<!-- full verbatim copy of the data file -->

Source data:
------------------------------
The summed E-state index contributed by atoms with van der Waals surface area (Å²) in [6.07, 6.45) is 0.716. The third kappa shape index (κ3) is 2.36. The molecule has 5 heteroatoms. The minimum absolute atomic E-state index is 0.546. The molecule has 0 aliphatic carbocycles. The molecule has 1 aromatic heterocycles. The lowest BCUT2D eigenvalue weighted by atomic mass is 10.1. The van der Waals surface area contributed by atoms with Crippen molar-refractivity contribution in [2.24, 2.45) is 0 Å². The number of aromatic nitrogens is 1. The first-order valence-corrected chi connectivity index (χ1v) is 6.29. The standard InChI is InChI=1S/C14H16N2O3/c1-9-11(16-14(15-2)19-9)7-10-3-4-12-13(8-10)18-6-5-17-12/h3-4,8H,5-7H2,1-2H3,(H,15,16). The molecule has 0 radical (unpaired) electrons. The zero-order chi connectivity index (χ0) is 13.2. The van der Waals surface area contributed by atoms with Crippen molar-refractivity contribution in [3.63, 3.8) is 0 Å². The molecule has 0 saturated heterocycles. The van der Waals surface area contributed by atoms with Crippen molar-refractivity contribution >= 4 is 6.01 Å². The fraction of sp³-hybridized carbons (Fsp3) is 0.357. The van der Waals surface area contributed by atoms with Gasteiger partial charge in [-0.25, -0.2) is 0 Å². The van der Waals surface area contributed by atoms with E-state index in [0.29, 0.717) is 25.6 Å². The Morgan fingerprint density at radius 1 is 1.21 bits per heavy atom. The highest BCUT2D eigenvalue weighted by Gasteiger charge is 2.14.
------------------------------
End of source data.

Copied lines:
The summed E-state index contributed by atoms with van der Waals surface area (Å²) in [6.07, 6.45) is 0.716. The third kappa shape index (κ3) is 2.36. The molecule has 5 heteroatoms. The minimum absolute atomic E-state index is 0.546. The molecule has 0 aliphatic carbocycles. The molecule has 1 aromatic heterocycles. The lowest BCUT2D eigenvalue weighted by atomic mass is 10.1. The van der Waals surface area contributed by atoms with Crippen molar-refractivity contribution in [2.24, 2.45) is 0 Å². The number of aromatic nitrogens is 1. The first-order valence-corrected chi connectivity index (χ1v) is 6.29. The standard InChI is InChI=1S/C14H16N2O3/c1-9-11(16-14(15-2)19-9)7-10-3-4-12-13(8-10)18-6-5-17-12/h3-4,8H,5-7H2,1-2H3,(H,15,16). The molecule has 0 radical (unpaired) electrons. The zero-order chi connectivity index (χ0) is 13.2. The van der Waals surface area contributed by atoms with Crippen molar-refractivity contribution in [3.63, 3.8) is 0 Å². The molecule has 0 saturated heterocycles. The van der Waals surface area contributed by atoms with Crippen molar-refractivity contribution >= 4 is 6.01 Å². The fraction of sp³-hybridized carbons (Fsp3) is 0.357. The van der Waals surface area contributed by atoms with Gasteiger partial charge in [-0.25, -0.2) is 0 Å². The van der Waals surface area contributed by atoms with E-state index in [0.29, 0.717) is 25.6 Å². The Morgan fingerprint density at radius 1 is 1.21 bits per heavy atom. The highest BCUT2D eigenvalue weighted by Gasteiger charge is 2.14.